This tip is not specifically about Angular, but rather about TypeScript. But since Angular 2, like many of you probably, is what lead us to using TypeScript, we’ll explain this tip in an Angular context, and compare it with JavaScript code used in an AngularJS context.

A typical AngularJS service returning data from the backend

A typical AngularJS service returning data from the backend using $http and promises looks like this:

myModule.service('raceService', function($http) {
    this.getRaceById = function(id) {
        return $http.get('/api/races/' + id)
                    .then(function(response) {
            return response.data;
        });
    };
});

This is quite simple, and using it in your controller is straightforward… as long as you know what the JSON payload looks like. What is a race? What fields does it have? This is easy enough to remember in a small application, when you just developed the backend service. But in a large, complex application, returning more obscure business objects, it’s not easy to know what the payload is, and reading the JS code doesn’t help much.

The same service in Angular and TypeScript

In Angular, with TypeScript, the same service would look like (minus imports):

@Injectable()
export class RaceService {
    constructor(private _http:Http) {
    }

    getRaceById(id): Observable<any> {
        return this._http.get(`/api/races/${id}`)
                         .map(response => response.json());
    }
}

Do we have something better, compared to the AngularJS version?

Except for the syntactic sugar (class, arrow function, string interpolation), not much. We know that the service returns an Observable, but we still don’t know what a race looks like.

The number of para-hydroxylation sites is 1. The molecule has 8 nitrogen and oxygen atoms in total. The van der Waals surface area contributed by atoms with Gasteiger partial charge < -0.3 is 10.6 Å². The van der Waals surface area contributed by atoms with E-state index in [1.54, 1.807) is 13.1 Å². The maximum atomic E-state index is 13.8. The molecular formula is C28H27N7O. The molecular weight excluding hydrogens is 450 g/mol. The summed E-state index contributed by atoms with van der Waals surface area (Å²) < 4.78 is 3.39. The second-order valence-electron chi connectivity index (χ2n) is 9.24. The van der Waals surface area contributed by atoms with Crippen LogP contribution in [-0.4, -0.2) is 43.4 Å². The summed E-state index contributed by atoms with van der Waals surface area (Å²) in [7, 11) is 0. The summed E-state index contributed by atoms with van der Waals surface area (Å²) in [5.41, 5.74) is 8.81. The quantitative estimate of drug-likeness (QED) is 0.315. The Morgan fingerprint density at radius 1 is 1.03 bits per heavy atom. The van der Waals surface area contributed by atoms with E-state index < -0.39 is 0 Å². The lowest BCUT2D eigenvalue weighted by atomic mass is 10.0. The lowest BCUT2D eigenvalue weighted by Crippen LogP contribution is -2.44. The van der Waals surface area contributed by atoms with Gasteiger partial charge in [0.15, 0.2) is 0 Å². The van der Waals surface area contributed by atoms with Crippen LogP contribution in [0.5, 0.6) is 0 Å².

TypeScript to the rescue

The object returned by response.json() is not an instance of any class you might have defined. It’s just a basic JavaScript object full of properties.

To developers more used to strongly typed languages like Java, there’s not much you can do: if the object doesn’t have any specific type, then you can’t pretend it has one.

But TypeScript, despite having similar concepts, is very different from Java. TypeScript allows defining interfaces which, unlike in Java, can define instance fields. For example:

export interface Race {
    id: number,
    name: string,
    ponies: Array<Pony>,
    startInstant: string,
    status: RaceStatus
}

TypeScript interfaces, a bit like Java generic types, are a purely compile-time construct. The interface doesn’t exist at runtime. But for the TypeScript compiler, it defines the shape of an object. And you can thus define your service as

@Injectable()
export class RaceService {
    constructor(private _http:Http) {
    }

    getRaceById(id): Observable<Race> {
        return this._http.get(`/api/races/${id}`)
                         .map(response => response.json());
    }
}

The difference is subtle, but important: instead of returning an Observable<any> the service now returns an Observable<Race>.

What if

OK, but what if the actual JSON doesn’t have any startInstant field, and has a startTime instead?

TypeScript can’t catch such a problem. At runtime, startInstant will be undefined. But at least, once you’ve found the bug, you can use your favorite IDE to refactor startInstant to startTime, and have all your TypeScript code fixed.

More importantly, when you (or a colleague) have to modify a component using a race, you can just look at the Race interface definition to instantly know what a race object looks like. And you can rely on your IDE to provide reliable auto-completion.

So here’s my ninja tip: define interfaces for the objects returned from the backend. Bonus point: document the fields!